Sunday, March 21, 2010

Spring Forward



I don't think i know anyone who doesn't like Spring...and all the sudden explosion of color and warmth after so many torrid cold months. Its what makes us so rounded in personality in the northern hemisphere,

So with all this chat yesterday of "vernal" this and "Cookout" that...making me starving hungry.... ( especially after last night's Rock Bacchannalia in the city, and consuming almost a gallon of Pear Cider and Poachers Ale)...

...........I bring you a web-blog about Historic Gastronomy, especially the period of 18th and 19th Century American Cooking

http://www.fourpoundsflour.com/

It is written by a New York Artist called Sarah Lohan; who says

“I don’t know why old recipes are so evocative, since many of the ingredients are unknown to me or difficult to get, the processes laborious beyond belief, and the results, quite honestly, often nothing I’d want to eat. But they read like a poetry of lost specifics, in which you learn old words and ways to boil, bone, braise, devil, hash, jelly, pot, roast, sauce, steam, stew, and stuff…” (The Education of Oronte Churm)

Why bother deciphering a recipe over 150 years old?

You can take a collection of words and measurements written long ago, and turn it into a physical object. You can create something that looks, smells, and tastes just like it did hundreds of years in the past. And that’s the next best thing to time travel: it lets you understand a little bit about another way of life.


I don't think i'm going to find too much bear meat in the UK, and turtles arent that thick on the ground either.. We do have farmed Wild Boar tho....so that is going on the menu.

I love some of the drinks and Cocktail recipes tho and i hope you join me in trying a few out and raising an ancient toast....to a period of time that has made happy the hearts of Men for as long as Man has been around. .

And to finish...i see that Lady Suuuuuzanne...is making her Grandma's Mac and Cheese... and the blog, maybe even has her grandma's recipe on it......!!!

Certainly it is an American Classic, and here is Sarah's description of how they made it way back when......



Macaroni and Cheese is largely thought of as a modern dish, thanks to the “Kraft Dinner,” introduced in 1937 and used as rations during WWII. But good ‘ol Mac n’ Cheese has a much longer history. In fact, I’ve already cooked up two different versions of this classic dish on this blog: a simple, 19th century version I ate during the Tenement Diet, and a more decadent recipe using neufchatel cheese during the Kellogg Diet.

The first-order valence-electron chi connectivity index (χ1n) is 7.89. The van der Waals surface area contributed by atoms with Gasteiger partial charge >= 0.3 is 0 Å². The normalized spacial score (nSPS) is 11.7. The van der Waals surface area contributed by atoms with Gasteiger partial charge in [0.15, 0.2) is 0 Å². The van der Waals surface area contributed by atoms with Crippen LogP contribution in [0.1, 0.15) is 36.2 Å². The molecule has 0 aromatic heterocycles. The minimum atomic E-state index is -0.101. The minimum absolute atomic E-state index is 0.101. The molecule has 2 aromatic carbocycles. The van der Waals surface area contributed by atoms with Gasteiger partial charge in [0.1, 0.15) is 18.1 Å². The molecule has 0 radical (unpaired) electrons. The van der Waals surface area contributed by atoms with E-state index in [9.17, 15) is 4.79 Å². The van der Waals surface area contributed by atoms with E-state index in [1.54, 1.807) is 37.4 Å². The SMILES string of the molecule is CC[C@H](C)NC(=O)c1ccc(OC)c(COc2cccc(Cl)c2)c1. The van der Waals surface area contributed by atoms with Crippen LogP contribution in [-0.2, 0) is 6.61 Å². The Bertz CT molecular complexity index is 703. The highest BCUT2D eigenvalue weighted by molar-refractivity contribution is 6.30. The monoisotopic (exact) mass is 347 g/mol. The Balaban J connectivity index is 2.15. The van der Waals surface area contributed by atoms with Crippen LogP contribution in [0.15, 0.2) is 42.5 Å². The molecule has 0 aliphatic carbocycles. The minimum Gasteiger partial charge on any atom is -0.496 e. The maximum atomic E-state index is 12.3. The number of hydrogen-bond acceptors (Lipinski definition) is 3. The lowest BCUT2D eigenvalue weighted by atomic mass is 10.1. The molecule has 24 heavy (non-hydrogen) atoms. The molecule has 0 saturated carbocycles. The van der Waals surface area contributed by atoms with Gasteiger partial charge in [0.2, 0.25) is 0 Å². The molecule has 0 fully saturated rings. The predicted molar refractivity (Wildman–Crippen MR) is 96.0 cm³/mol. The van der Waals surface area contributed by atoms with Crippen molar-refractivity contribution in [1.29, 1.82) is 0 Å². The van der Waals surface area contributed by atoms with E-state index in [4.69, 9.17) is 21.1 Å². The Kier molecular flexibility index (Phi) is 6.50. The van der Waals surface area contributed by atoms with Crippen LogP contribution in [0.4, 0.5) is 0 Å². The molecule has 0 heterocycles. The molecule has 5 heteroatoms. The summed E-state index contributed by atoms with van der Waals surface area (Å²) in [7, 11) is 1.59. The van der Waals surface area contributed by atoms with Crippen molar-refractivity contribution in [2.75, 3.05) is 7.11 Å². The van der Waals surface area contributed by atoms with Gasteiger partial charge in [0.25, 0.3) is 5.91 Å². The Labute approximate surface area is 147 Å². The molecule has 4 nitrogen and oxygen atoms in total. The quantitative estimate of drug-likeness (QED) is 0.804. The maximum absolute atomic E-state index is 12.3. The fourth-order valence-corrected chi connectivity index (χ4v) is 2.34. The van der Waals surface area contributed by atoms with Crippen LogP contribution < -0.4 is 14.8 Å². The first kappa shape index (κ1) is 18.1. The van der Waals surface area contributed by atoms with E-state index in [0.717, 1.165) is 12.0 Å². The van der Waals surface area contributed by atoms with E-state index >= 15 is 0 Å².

Macaroni was possibly invented by the Romans, and was served with cheese sometime in the Medieval era (source). The first documented occasion on which Macaroni and Cheese was served in America was at the White House in 1802, during Jefferson’s presidency. A guest at one of Jefferson’s dinner parties recounts his first experience with the dish (source):

“…A pie called macaroni, which appeared to be a rich crust filled with onions or shallots, which I took it to be, tasted very strong, and not very agreeable. Mr. Lewis told me there was none in it; it was an Italian dish, and what appeared like onions were made of flour and butter, with particularly strong liquor mixed in them.”

The earliest known American recipe for macaroni and cheese appears in The Virginia Housewife, first published in 1824. This is the recipe that we shall attempt today.


It seemed decadent to boil the macaroni in milk, but I gave it a whirl to stay true to the recipe. While the pasta was cooking, it smelled sweet like a rice pudding; however, upon tasting it, I could discern no noticeable difference. I think that this step could be left out, if you desire.

I used a Queso Blanco, an un-anged, simply made Mexican cheese. I choose it for it’s similarity to farmer’s cheese, and other fresh cheeses used in the 19th c.

***
Macaroni and Cheese
from The Virginia Housewife: or, Methodical Cook By Mary Randolph, 1838 ed.
1/2 lb macaroni
1 quart whole milk
12 oz sliced farmer’s cheese, queso blanco, or queso fresco
1 stick unsalted butter
1. Preheat oven to 350 degrees. Bring one quart milk and an equal amount of water to a rolling boil. Add macaroni and cook, uncovered, until al dente, about 6 1/2 minutes.
2. Drain in a colander. While still in the colander, sprinkle pasta with about a 1/2 tsp salt, shake to combine, then sprinkle with about 1/2 tsp more (or to taste).
3. Our about 1/3 of the pasta into a casserole or baking dish. Cover with 1/3 of the cheese and butter. Repeat, ending with a layer of cheese and butter on top.
4. Bake uncovered for 25-30 minutes, or until cheese is melted and bubbly.